Other than scholarships, grants and federal loans, when it comes to funding a higher education, the only option remaining is private loans. Private student loan interest rates are much higher than federal loans and vary from 3.17% to 9.37% APR. In addition, some private loan lenders charge additional fees.
Because of higher interest rates and other less appealing characteristics, private loans are most often only utilized by undergraduates to pay for off-set expenses where scholarships, grants and federal loans fall short. However, graduate degree students in lengthy programs (i.e. medical, dental and law school) are often forced to turn to private student loans more frequently to help pay for tuition and other school expenses, as Federal funding assistance is less available at this level of education.
There are some beneficial factors offered within these private student loan programs, such as no loan origination fees and repayments are deferred until 6 months following graduation or termination of school enrollment.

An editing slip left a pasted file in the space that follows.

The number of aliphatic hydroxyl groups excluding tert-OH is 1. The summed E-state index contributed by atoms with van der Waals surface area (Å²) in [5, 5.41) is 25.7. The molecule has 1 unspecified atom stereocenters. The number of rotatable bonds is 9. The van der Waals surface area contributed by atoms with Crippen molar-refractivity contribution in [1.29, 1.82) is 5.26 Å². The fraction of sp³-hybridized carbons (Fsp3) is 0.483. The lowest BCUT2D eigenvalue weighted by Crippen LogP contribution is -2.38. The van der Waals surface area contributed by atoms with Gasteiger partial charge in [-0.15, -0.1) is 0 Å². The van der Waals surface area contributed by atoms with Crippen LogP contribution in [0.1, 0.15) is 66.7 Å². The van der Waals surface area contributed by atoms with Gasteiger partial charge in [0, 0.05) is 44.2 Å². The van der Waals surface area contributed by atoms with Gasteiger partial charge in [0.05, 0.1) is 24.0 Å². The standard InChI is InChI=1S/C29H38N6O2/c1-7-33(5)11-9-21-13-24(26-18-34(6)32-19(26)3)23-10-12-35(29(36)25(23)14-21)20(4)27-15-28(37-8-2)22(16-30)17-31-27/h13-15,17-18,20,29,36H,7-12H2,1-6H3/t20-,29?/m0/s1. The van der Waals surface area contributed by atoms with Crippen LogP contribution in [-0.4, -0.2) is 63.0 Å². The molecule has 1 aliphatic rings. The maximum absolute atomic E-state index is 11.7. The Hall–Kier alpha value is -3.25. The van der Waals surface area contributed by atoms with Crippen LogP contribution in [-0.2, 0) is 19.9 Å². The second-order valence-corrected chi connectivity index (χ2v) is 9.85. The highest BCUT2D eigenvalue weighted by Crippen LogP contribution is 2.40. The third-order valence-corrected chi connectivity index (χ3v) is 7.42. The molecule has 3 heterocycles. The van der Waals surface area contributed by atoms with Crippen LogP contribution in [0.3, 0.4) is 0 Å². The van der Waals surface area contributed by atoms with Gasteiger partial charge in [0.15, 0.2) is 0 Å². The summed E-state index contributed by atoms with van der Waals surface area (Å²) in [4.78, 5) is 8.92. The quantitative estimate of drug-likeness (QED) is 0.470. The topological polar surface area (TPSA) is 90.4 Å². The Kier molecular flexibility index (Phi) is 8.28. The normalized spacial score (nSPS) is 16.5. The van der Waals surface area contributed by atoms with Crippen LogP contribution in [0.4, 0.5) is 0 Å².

All student loan applications require school approval or certification in order for a potential borrower to qualify. Some lenders have a limit on the annual dollar amount available. Before accepting a loan from a private lender, the student should compare interest rates and payback options from several reputable lenders. Once the promissory note is signed and the money is accepted, the student borrower is legally obligated to pay back the loan amount according to the contract terms.
Unfortunately, debt from private student loans does not offer as much flexibility as federal loans.